Tesla is finally going to release everything we want to know about Autopilot/FSD as NHTSA forces it


Tesla is finally going to release everything we always wanted to know about Autopilot and Full Self-Driving (FSD), but it’s because NHTSA is forcing the automaker to do it.

Last month, NHTSA announced that it was opening a new investigation into Autopilot/FSD after not being satisfied with the recall that came out of its previous investigation closed last year.

The agency said that several more crashes had been reported since the recall and is now questioning the “remedy,” which was an increase in alerts drivers get when using Autopilot.

Now, NHTSA says that “post-remedy crash events and results from preliminary NHTSA tests of remedied vehicles” is pushing them to revisit the situation.

Today, the agency released a new letter it sent to Tesla in which it requests extensive information about Autopilot/FSD. NHTSA is basically asking for all data and document that Tesla has related to these systems.

Tesla has notoriously been going out of its way not to release much data about Autopilot and its Full Self-Driving program. The automaker used a loophole to get around the CA DMV’s self-driving testing program data reporting.

Now, it is finally going to have to release everything as NHTSA warns that Tesla can face up to $135 million in fines if it doesn’t comply.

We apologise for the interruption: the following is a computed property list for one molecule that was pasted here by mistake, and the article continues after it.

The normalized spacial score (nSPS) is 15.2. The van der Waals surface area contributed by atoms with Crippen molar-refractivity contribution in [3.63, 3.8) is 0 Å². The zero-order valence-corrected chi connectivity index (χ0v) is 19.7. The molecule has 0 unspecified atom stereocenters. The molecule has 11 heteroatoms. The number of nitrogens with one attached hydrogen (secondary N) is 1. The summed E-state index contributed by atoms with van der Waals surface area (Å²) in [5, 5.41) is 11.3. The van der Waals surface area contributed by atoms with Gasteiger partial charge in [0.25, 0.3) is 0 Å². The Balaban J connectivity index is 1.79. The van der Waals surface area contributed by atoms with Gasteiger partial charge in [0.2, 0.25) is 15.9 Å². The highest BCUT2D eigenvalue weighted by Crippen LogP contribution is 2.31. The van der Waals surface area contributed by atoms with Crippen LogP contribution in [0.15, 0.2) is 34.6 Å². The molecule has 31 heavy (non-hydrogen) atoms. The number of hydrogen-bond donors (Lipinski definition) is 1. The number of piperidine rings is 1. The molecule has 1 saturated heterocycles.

Here’s the full request from NHTSA:

Electrek’s Take

For years, I have been saying that Tesla’s reluctance to release any data on Autopilot/FSD being the very limited “safety report”, which Tesla itself stopped reporting more than a year ago, is a real red flag.

Most other companies working on self-driving programs have consistently released disengagement and driver intervention data in order to track progress, but Tesla has always resisted that.

Now, we are finally going to get actual data and not just anecdotal experiences and it only took a regulator to get involved and a threat of a $135 million fine.

If we knew that it was all we needed.

Hopefully, once the government has it, we will be able to get our hands on it, or at least a redacted version of it, through requests of information.

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